Blue Ventures Expeditions has a series of educational vacations in Belize I REALLY wish I could go on. Unfortunately, the dates don’t work for me, but I’m hoping some of you can go and then write a blog post about it!
Blue Ventures’ new lionfish projects start this May to help manage and monitor the progress of the invasive fish in the Bacalar Chico Marine Reserve, which is about 100 miles north of our island at Glover’s Reef. By joining a project you could help reduce the pressure of this invasive fish by participating in regular lionfish culls while SCUBA diving. You will leave satisfied that you have not only been vital in collecting data which contributes to local and regional scientific research but have explored the reefs of the beautiful Bacalar Chico Marine Reserve in the process!
The lionfish invasion was first documented in coastal waters near Florida in the 1980s, and thought to be a result of deliberate or accidental releases from private and public aquariums. First officially recorded in Belizean waters as recently as 2008, their population has expanded rapidly throughout the country. With voracious appetites for juvenile fish and no natural predators to control them, they are now considered one of the biggest threats to the coral reef life in the Caribbean.
Joining the Blue Ventures team out on their beautiful remote dive camp in Bacalar Chico Marine Reserve, part of the Belize Barrier Reef Reserve System UNESCO World Heritage Site, you will:
• Acquire your lionfish hunting licence
• Learn about the marine environment
• Learn how to survey and hunt invasive lionfish
• Improve your dive skills
• Contribute towards valuable research alongside scientists
There are a few spaces left on the following projects:
17 – 23 May 2014
24 – 30 May 2014
13 – 21 Sep 2014
Plus, it’s super affordable. Seven days is just $816 (converted from 495 GPB) and 9 days is $1237. If you’re looking for more than just a dive holiday for a short break, then the Blue Ventures Lionfish Project in Belize could be perfect for you!
If you like scuba diving and “work-cation” is part of your vocabulary, check out this one week scuba diving work-vacation at Blue Ventures in Belize. Help with efforts to rollback the lionfish invasion by participating in spearfishing hunts, measuring, dissecting and logging your lionfish catch, and conducting site surveys. Vollunteers provide their own flights, gear, hotels before and after camp. The trip costs approximately $790 for the week. The dive camp is in the Bacalar Chico Marine Reserve, part of the Belize Barrier Reef Reserve System which is an UNESCO World Heritage Site.
Included in the cost of your trip:
Accommodation for the duration of your stay
Three meals per day, including tea and coffee at breakfast and lunch, during the dates of the trip
Transfers to dive camp from our meeting point in San Pedro and return at the end of the week
Science training with our team
Belize Fisheries Department lionfish hunter license
PADI SCUBA tune-up course (including manual) with dive instructor on arrival
Use of our SCUBA diving equipment: buoyancy control device (BCD); breathing regulator; weight belt; weights and cylinder
Comprehensive logistical support and pastoral care from our team of permanent staff
Health and safety provision from our Expedition Manager and SCUBA Diving Manager(s)
Scuba Diving Work-Vacation
There are two trips currently scheduled:
Pick up – from San Pedro on Saturday 17th May 2014 (meeting place: My Secret Deli, next to the Belize Fisheries Department Hol Chan office at 3pm)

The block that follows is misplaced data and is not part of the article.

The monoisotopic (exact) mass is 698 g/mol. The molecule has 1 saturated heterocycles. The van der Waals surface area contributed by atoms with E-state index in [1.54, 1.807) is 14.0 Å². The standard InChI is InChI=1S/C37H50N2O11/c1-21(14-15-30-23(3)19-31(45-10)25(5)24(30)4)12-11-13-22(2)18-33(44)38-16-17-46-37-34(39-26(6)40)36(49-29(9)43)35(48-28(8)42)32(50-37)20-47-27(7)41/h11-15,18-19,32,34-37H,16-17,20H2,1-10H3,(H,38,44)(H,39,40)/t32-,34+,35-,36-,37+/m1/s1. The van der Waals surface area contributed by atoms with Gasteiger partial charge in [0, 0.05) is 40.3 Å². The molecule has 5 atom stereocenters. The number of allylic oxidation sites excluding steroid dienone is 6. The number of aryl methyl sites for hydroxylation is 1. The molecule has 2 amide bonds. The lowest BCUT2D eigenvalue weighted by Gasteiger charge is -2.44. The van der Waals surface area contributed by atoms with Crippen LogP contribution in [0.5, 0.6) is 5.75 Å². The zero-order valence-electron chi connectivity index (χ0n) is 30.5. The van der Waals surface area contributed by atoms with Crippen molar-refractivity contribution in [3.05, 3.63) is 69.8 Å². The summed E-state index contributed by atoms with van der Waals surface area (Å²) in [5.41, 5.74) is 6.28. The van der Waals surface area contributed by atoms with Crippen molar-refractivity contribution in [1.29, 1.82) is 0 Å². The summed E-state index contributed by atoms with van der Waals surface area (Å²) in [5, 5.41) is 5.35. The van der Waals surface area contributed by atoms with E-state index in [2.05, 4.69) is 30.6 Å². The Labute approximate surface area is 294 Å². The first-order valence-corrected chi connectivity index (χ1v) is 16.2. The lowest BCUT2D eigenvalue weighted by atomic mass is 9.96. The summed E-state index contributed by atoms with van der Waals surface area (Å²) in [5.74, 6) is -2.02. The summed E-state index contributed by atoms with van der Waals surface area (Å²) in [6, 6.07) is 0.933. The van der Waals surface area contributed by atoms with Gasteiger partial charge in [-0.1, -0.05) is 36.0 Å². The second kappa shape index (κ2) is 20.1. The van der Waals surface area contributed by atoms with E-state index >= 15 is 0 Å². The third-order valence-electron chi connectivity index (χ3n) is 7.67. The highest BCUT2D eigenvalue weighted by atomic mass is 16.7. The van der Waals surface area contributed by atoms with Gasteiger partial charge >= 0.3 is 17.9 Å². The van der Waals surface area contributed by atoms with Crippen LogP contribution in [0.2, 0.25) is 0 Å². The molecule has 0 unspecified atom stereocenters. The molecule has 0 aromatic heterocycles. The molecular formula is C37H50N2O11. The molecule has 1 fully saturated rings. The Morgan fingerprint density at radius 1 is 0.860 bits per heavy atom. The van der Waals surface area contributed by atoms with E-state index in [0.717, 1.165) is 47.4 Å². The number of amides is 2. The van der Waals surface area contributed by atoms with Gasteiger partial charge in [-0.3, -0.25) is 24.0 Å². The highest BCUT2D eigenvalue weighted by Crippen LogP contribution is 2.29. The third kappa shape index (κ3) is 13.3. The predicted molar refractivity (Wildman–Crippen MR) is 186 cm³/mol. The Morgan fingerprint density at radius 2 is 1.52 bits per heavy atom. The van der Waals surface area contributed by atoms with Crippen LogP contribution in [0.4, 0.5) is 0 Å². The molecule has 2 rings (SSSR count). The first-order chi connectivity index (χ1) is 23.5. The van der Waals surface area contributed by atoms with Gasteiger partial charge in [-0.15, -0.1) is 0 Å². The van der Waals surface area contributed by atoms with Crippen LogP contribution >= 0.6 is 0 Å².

Drop off – to San Pedro on Friday 23rd May 2014 (at 10am)
Pick-up – from San Pedro on Saturday 24th May 2014 (meeting place: My Secret Deli, next to the Belize Fisheries Department Hol Chan office at 3pm)
Drop off – to San Pedro on Friday 30th May 2014 (at 10am)
This update is prompted by several recent news stories: an October 19 CNN report which itself was covered on October 21 in The Christian Science Monitor and on Yahoo News. Kicking off this latest news cycle about the problem, CNN reporter Katie Linendoll and film crew join a Bermuda lionfish hunting expedition at 200 feet and use the occasion to recount the story of the lionfish invasion and the evidence pointing to it’s origins with Florida tropical pet fish owners releasing the exotic species into the wild. CNN has previously covered the story on its Eatocracy blog with an article bearing the catchy title: Eat them before they eat everything.
The Christian Science Monitor’s Elizabeth Barber then climbs on board the lionfish story train, using the occasion to cite a study released three months ago by several US universities that found large populations of the invasive fish at depths up to 300 feet. Since the main impacts of the lionfish invasion so far have been on coral reef ecosystems in shallower waters, this deep water aspect is unusual.The new study shows that, despite somewhat successful campaigns to spur dinner-table demand for lionfish and therefore provide economic incentive for commercial spearfishing of the invader, lionfish may have moved to deeper water to escape the hunt and replenish their population. Found numerous at depths up to 300 feet, they are beyond the reach of most spearfishing expeditions. This is bad news for those hoping the lionfish-for-dinner campaign would rollback the invasion.
On the other hand, an October 10 article in The Cay Compass reports on preliminary findings from two years of field studies at six dive sites off the Cayman Islands where lionfish were systematically hunted. Though the final results of the study have yet to be published, researchers said that the sites where the invasive fish was hunted had a 70% higher count of native species than at comparable control sites. The six test sites were at depths between 50 and 90 feet deep.
It was in 2008 when the Belize Fisheries Department confirmed the first sighting of the invasive Lionfish in Belizean waters. The increasing numbers of the lionfish threatening our ecosystem lead to numerous projects and tournaments to get rid of the invasive lionfish. Now there is another species that joins this creature in Belizean waters – the Tiger Prawn.